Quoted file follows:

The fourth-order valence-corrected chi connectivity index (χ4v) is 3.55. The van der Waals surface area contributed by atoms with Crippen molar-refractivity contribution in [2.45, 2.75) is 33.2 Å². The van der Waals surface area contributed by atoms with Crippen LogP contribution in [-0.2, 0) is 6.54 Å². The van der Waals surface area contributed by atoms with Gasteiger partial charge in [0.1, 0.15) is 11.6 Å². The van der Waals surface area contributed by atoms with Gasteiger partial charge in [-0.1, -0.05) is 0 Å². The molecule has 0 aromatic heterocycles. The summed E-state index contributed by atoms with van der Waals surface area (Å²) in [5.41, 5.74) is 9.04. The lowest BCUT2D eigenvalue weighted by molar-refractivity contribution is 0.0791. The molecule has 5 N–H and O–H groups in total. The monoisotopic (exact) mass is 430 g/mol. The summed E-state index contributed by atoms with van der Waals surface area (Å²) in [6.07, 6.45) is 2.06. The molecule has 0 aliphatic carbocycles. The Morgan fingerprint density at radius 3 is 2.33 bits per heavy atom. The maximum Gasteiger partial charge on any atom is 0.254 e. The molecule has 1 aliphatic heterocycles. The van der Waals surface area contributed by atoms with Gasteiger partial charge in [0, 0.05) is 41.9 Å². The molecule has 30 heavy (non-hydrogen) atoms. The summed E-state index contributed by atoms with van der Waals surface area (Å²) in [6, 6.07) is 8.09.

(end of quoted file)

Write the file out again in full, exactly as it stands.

The fourth-order valence-corrected chi connectivity index (χ4v) is 3.55. The van der Waals surface area contributed by atoms with Crippen molar-refractivity contribution in [2.45, 2.75) is 33.2 Å². The van der Waals surface area contributed by atoms with Crippen LogP contribution in [-0.2, 0) is 6.54 Å². The van der Waals surface area contributed by atoms with Gasteiger partial charge in [0.1, 0.15) is 11.6 Å². The van der Waals surface area contributed by atoms with Gasteiger partial charge in [-0.1, -0.05) is 0 Å². The molecule has 0 aromatic heterocycles. The summed E-state index contributed by atoms with van der Waals surface area (Å²) in [5.41, 5.74) is 9.04. The lowest BCUT2D eigenvalue weighted by molar-refractivity contribution is 0.0791. The molecule has 5 N–H and O–H groups in total. The monoisotopic (exact) mass is 430 g/mol. The summed E-state index contributed by atoms with van der Waals surface area (Å²) in [6.07, 6.45) is 2.06. The molecule has 0 aliphatic carbocycles. The Morgan fingerprint density at radius 3 is 2.33 bits per heavy atom. The maximum Gasteiger partial charge on any atom is 0.254 e. The molecule has 1 aliphatic heterocycles. The van der Waals surface area contributed by atoms with Gasteiger partial charge in [0, 0.05) is 41.9 Å². The molecule has 30 heavy (non-hydrogen) atoms. The summed E-state index contributed by atoms with van der Waals surface area (Å²) in [6, 6.07) is 8.09.